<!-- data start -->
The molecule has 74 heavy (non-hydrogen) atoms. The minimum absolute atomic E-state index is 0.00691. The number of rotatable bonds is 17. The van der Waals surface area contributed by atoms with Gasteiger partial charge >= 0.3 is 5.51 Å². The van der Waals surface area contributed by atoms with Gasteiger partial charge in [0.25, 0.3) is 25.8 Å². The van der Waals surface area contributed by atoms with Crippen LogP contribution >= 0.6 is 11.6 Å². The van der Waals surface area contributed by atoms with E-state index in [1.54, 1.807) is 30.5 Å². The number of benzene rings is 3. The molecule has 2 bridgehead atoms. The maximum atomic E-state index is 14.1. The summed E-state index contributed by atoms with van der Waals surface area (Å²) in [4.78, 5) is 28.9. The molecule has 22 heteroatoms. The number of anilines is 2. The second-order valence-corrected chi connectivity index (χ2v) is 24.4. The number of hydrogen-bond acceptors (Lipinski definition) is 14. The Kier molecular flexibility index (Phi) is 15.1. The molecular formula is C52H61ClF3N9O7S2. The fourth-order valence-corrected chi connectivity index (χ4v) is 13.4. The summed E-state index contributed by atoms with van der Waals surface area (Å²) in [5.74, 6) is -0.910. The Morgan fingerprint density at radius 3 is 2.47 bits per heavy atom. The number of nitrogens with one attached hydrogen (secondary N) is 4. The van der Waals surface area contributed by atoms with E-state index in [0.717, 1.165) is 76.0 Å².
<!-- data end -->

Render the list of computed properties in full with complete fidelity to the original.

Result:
The molecule has 74 heavy (non-hydrogen) atoms. The minimum absolute atomic E-state index is 0.00691. The number of rotatable bonds is 17. The van der Waals surface area contributed by atoms with Gasteiger partial charge >= 0.3 is 5.51 Å². The van der Waals surface area contributed by atoms with Gasteiger partial charge in [0.25, 0.3) is 25.8 Å². The van der Waals surface area contributed by atoms with Crippen LogP contribution >= 0.6 is 11.6 Å². The van der Waals surface area contributed by atoms with E-state index in [1.54, 1.807) is 30.5 Å². The number of benzene rings is 3. The molecule has 2 bridgehead atoms. The maximum atomic E-state index is 14.1. The summed E-state index contributed by atoms with van der Waals surface area (Å²) in [4.78, 5) is 28.9. The molecule has 22 heteroatoms. The number of anilines is 2. The second-order valence-corrected chi connectivity index (χ2v) is 24.4. The number of hydrogen-bond acceptors (Lipinski definition) is 14. The Kier molecular flexibility index (Phi) is 15.1. The molecular formula is C52H61ClF3N9O7S2. The fourth-order valence-corrected chi connectivity index (χ4v) is 13.4. The summed E-state index contributed by atoms with van der Waals surface area (Å²) in [5.74, 6) is -0.910. The Morgan fingerprint density at radius 3 is 2.47 bits per heavy atom. The number of nitrogens with one attached hydrogen (secondary N) is 4. The van der Waals surface area contributed by atoms with E-state index in [0.717, 1.165) is 76.0 Å².